to have it and maybe navistar can generate more economic upside than before. why are they pursuing this? >> they have struggled in the u.s. in the truck space and with consumers. they never dented the u.s. market the way toyota or nissan or honda have. matter.or that i think they are trying to get into the truck space. they can make some inroads here. david: always great to talk to you. scarlet: still i, apple is expected to unveil an upgraded iphone tomorrow but don't expect to much that is new ♪, details next. this is bloomberg. ♪
analysts say expectations are fairly low. they will probably showcase a next-generation iphone and a watch and software updates. carolutler is joining massar and cory johnson on bloomberg radio. welcome everybody on bloomberg tv. we have john butler, the senior telecommunications expert to talk about what to expect from this apple event. i hear ho-hum. will there be any exciting things announced tomorrow? >> the rumor mill is going but apple is not announced anything yet. you never know. read as agood supplier community so we have a good idea of what's coming. apple normally gives us a major upgrade every two years. overall, if you take a step back, the smart phone market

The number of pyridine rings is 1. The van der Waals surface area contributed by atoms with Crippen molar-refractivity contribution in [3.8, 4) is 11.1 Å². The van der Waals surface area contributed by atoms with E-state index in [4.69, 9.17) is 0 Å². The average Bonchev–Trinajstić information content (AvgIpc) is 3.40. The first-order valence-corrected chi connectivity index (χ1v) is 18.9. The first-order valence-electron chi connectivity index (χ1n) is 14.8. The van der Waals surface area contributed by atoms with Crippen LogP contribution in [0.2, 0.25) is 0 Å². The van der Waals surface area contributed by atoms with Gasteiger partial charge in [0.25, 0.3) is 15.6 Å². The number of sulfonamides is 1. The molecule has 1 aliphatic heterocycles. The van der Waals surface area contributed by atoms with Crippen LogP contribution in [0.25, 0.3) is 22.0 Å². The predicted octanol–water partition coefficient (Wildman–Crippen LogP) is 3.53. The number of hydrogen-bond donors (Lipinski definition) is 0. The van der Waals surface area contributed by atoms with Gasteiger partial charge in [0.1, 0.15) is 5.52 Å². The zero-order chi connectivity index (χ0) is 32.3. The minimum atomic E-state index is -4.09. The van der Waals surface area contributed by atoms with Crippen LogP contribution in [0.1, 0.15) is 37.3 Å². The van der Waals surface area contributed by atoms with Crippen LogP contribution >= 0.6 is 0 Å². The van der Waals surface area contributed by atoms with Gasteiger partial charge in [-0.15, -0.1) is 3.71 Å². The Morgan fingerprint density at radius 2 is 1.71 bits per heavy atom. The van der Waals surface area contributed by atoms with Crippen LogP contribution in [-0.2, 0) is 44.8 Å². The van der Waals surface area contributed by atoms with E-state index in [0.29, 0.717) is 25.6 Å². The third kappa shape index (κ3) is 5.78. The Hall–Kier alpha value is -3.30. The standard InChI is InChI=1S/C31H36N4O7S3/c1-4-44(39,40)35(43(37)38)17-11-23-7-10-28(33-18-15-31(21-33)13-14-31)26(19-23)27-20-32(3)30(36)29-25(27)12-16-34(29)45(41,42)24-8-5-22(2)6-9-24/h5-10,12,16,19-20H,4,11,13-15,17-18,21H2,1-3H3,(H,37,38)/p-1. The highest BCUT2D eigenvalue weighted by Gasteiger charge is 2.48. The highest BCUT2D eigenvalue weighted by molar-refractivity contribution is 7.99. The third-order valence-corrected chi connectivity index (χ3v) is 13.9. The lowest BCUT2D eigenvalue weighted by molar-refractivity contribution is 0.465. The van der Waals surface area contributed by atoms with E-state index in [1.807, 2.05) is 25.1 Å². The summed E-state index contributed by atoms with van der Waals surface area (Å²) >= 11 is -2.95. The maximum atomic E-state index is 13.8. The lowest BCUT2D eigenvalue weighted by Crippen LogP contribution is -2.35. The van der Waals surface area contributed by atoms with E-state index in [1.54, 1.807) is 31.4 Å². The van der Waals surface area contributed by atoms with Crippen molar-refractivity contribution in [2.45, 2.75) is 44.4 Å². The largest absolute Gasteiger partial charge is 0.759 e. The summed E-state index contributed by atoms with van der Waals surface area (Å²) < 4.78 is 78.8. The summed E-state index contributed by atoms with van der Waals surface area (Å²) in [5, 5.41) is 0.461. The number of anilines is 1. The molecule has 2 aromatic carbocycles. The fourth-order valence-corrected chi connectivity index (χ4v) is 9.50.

innovation cycle, the changes we see in the hardware, is slowing down and shifting to the software side. for the first time in a long time, apple is breaking rank and they will not do a major upgrade, i don't think, tomorrow. they call it the big fall event but i don't think we will see a big upgrade. we will get an improved camera. the homerumor that button will be built into the screen itself. there may or may not be waterproofing. there has been debate on that. the big thing is they are doing away with the headphone jack. carol: i kind of like that. >> i am mixed on that. it presents a problem for people who have a lot of accessories that rely on that port. i have a lot of headphones, speaker systems that plug into that. away, it makest that equipment obsolete and you